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Whether you have only one camera body or several, regular cleaning of your Nikon camera gear is a good idea if you want your investment in photographic equipment to last a long time, or to have an optimum resale value. In this blog article I cover some very simple steps you can take to maintain and keep your camera bodies clean (I decided NOT to cover DSLR sensor cleaning here). Taking care of your photographic equipment is a great idea whether you plan to keep it a long time or if you are a photographer that sells to partially fund your equipment upgrades to newer models. Maintain your gear in excellent condition and you will command the highest resale prices.
Perhaps the best “tool” that a photographer can invest in for keeping gear clean is microfiber cleaning cloths. These are available all over the place these days and are relatively cheap. The better ones can be found among automotive detailing supplies. Wipe down your gear with a dry microfiber cloth on a regular basis to remove dust and oils (deposited from your hands) especially.
Another handy tool to help remove dust and dirt, especially between dials and controls on the top of the camera body is a soft brush. Even a soft-bristled toothbrush is helpful in this case, and the soft bristles will not mar the surface finish of the camera body. For best results, brush first to get the crevices clean and free of any grit and grime, then wipe down thoroughly with a dry microfiber cloth. Done.
Beyond routine – more thorough DIY cleaning
The best thing to do is to keep up with the routine cleaning as I have discussed above. However, as I am guilty of not being sufficiently regimented in my equipment maintenance duties, circumstances may call for a more thorough DIY cleaning session. In this case, I turn back to the automotive detailing section (of any auto parts store or big box merchandiser that carriers these supplies) for automotive interior cleaning products.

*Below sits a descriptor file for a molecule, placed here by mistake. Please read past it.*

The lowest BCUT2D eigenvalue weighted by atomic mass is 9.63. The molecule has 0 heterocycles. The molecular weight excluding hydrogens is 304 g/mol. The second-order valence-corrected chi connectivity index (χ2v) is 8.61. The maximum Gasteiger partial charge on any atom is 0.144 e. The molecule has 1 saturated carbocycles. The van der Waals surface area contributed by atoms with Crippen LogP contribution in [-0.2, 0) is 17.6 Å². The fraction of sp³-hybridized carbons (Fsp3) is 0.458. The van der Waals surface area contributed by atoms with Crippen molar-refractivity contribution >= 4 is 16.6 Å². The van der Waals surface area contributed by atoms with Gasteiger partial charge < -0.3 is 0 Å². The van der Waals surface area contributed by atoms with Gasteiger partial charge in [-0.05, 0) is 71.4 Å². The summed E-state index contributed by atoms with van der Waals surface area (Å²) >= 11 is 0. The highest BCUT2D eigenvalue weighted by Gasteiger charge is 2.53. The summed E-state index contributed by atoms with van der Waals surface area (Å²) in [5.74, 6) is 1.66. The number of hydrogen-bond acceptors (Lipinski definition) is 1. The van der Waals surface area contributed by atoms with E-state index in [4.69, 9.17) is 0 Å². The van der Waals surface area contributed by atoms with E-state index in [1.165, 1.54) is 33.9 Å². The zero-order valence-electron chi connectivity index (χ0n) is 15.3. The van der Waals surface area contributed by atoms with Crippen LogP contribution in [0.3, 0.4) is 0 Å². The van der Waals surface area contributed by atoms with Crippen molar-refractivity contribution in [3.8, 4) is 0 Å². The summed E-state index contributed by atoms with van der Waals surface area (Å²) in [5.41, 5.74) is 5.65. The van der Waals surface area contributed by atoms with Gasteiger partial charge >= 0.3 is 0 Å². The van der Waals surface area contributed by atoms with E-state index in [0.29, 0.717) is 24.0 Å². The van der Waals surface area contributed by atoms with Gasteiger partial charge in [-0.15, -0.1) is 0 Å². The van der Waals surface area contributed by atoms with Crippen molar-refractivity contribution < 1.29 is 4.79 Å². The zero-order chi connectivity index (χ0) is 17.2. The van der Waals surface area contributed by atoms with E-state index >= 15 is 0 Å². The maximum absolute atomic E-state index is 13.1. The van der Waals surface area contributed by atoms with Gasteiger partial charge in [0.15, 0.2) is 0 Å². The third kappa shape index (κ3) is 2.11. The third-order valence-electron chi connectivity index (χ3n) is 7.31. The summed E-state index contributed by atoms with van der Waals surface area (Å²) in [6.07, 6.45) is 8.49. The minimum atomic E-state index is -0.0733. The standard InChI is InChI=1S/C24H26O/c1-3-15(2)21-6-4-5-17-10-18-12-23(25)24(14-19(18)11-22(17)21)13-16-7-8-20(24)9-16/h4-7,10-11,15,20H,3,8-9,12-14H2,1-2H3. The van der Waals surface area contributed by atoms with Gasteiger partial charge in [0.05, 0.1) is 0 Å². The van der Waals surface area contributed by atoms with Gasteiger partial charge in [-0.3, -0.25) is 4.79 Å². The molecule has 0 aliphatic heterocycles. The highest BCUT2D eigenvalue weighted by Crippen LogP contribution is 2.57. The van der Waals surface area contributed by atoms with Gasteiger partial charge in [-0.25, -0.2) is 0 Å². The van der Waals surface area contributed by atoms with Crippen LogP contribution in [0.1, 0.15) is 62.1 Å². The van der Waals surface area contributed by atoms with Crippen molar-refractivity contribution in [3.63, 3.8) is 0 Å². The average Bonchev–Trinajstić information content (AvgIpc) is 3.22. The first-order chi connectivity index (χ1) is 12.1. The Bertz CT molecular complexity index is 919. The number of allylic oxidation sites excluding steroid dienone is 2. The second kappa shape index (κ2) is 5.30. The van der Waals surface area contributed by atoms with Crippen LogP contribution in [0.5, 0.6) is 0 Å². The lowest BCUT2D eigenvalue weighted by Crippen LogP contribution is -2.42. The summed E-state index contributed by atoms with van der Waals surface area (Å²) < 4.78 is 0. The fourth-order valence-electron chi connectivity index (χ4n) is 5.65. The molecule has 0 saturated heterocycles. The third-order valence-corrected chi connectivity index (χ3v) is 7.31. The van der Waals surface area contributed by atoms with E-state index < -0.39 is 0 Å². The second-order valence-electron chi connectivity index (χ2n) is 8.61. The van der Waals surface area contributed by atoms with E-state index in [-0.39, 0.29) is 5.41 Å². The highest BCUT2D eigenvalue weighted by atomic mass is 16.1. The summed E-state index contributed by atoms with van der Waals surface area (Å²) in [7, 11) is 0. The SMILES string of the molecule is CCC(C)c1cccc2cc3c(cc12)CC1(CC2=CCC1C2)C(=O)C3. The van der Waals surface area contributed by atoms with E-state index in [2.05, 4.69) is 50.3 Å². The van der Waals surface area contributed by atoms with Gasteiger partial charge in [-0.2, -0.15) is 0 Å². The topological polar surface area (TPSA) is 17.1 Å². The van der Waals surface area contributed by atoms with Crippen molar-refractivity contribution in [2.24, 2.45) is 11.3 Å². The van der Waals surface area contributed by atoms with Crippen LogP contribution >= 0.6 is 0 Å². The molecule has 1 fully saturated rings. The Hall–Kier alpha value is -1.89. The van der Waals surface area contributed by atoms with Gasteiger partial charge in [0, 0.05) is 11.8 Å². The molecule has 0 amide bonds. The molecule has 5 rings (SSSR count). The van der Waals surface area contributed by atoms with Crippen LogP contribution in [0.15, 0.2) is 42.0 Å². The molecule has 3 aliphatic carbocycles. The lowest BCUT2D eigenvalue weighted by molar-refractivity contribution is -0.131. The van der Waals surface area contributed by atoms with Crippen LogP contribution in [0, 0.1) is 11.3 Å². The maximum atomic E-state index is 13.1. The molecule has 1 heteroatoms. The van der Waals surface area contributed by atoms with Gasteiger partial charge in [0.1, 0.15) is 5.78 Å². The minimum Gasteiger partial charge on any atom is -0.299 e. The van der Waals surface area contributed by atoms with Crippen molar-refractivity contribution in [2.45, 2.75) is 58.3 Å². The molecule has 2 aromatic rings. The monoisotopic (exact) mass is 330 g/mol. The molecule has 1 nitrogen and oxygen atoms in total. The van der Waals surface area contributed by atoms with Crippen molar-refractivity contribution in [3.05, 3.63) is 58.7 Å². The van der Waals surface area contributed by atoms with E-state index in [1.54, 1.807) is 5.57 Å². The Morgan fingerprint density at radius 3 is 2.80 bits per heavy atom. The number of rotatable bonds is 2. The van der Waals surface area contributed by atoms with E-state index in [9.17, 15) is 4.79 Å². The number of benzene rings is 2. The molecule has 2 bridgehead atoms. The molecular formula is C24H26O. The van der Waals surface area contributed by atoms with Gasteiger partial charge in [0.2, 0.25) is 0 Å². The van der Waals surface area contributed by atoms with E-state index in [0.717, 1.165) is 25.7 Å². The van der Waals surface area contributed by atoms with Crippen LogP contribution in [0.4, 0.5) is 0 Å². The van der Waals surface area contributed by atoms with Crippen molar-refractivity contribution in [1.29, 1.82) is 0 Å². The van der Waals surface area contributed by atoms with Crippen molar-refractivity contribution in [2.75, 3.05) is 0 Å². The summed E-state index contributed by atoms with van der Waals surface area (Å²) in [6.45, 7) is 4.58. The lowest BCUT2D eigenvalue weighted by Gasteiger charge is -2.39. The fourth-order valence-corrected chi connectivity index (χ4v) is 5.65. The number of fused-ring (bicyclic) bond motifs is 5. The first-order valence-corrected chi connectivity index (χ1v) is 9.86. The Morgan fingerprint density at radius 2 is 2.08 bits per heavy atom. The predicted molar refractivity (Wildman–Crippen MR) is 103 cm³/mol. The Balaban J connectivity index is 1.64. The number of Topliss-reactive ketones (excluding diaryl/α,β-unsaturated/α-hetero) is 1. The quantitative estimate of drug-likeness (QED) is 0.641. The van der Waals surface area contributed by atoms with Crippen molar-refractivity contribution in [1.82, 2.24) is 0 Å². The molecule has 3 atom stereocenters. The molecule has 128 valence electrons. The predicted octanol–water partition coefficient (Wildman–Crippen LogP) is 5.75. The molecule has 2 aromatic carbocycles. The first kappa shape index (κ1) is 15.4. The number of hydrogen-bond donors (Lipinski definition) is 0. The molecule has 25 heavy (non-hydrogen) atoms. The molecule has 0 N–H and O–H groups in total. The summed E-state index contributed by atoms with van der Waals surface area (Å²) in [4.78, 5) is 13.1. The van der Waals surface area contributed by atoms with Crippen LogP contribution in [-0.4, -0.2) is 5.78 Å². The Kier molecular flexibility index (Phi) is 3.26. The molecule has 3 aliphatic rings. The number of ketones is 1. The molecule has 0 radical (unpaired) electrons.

The product that I use and like very much, because it cleans well and has such a pleasant and mild odor, is “P&S Detailing Products Xpress Interior Cleaner.” To use this or any other automotive interior cleaner of your preference, just spray it onto the surface of a microfiber cloth (and NOT directly onto the camera) to moisten the surface. Rub the moistened microfiber cloth all over the camera body, working into crevices, and then immediately wipe dry with a dry area of the same cloth or a second dry cloth.
I have found that this simple but slightly more thorough cleaning makes my gear look almost brand new. If you feel anxious about putting anything on your expensive camera, try this on some other article that you have and handle frequently, perhaps binoculars or even a briefcase. If you find, as I have, that the product is gentle enough then it is safe to use on your photographic gear.
The Nikon sticky rubber grip problem
Nikon cameras that have rubberized grips and that are older models (perhaps mostly in the 15-20 year old range) sometimes develop a “stickiness” on the surface of the rubber grip. This feels annoying, at best, and fortunately there is an easy way to remedy this problem if you are experiencing sticky rubber grips on any of your cameras.